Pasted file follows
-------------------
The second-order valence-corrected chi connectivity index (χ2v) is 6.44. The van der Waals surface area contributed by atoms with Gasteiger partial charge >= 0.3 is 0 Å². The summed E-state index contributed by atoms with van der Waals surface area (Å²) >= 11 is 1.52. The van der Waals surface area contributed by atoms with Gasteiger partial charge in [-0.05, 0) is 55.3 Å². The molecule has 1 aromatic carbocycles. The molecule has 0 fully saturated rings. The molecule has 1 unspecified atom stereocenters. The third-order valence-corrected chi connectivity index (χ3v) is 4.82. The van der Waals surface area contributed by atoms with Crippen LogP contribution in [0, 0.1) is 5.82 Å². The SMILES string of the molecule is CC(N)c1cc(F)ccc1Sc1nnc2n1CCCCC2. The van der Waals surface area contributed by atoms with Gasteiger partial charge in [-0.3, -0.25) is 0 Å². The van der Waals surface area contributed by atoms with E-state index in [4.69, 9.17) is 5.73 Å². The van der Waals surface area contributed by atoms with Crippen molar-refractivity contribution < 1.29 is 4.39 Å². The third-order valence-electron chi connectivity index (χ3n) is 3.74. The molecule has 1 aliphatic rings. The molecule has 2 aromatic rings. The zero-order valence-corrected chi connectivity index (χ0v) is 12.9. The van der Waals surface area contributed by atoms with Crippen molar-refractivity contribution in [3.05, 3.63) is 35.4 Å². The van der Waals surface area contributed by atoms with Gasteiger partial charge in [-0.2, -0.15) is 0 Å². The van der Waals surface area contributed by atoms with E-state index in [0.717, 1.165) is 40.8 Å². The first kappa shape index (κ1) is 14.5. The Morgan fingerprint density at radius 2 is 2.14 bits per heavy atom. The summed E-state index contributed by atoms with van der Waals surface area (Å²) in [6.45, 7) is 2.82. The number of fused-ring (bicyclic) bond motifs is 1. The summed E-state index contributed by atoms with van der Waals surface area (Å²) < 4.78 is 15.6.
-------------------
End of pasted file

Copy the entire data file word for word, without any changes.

The second-order valence-corrected chi connectivity index (χ2v) is 6.44. The van der Waals surface area contributed by atoms with Gasteiger partial charge >= 0.3 is 0 Å². The summed E-state index contributed by atoms with van der Waals surface area (Å²) >= 11 is 1.52. The van der Waals surface area contributed by atoms with Gasteiger partial charge in [-0.05, 0) is 55.3 Å². The molecule has 1 aromatic carbocycles. The molecule has 0 fully saturated rings. The molecule has 1 unspecified atom stereocenters. The third-order valence-corrected chi connectivity index (χ3v) is 4.82. The van der Waals surface area contributed by atoms with Crippen LogP contribution in [0, 0.1) is 5.82 Å². The SMILES string of the molecule is CC(N)c1cc(F)ccc1Sc1nnc2n1CCCCC2. The van der Waals surface area contributed by atoms with Gasteiger partial charge in [-0.3, -0.25) is 0 Å². The van der Waals surface area contributed by atoms with E-state index in [4.69, 9.17) is 5.73 Å². The van der Waals surface area contributed by atoms with Crippen molar-refractivity contribution < 1.29 is 4.39 Å². The third-order valence-electron chi connectivity index (χ3n) is 3.74. The molecule has 1 aliphatic rings. The molecule has 2 aromatic rings. The zero-order valence-corrected chi connectivity index (χ0v) is 12.9. The van der Waals surface area contributed by atoms with Crippen molar-refractivity contribution in [3.05, 3.63) is 35.4 Å². The van der Waals surface area contributed by atoms with Gasteiger partial charge in [-0.2, -0.15) is 0 Å². The van der Waals surface area contributed by atoms with E-state index in [0.717, 1.165) is 40.8 Å². The first kappa shape index (κ1) is 14.5. The Morgan fingerprint density at radius 2 is 2.14 bits per heavy atom. The summed E-state index contributed by atoms with van der Waals surface area (Å²) in [6.45, 7) is 2.82. The number of fused-ring (bicyclic) bond motifs is 1. The summed E-state index contributed by atoms with van der Waals surface area (Å²) < 4.78 is 15.6.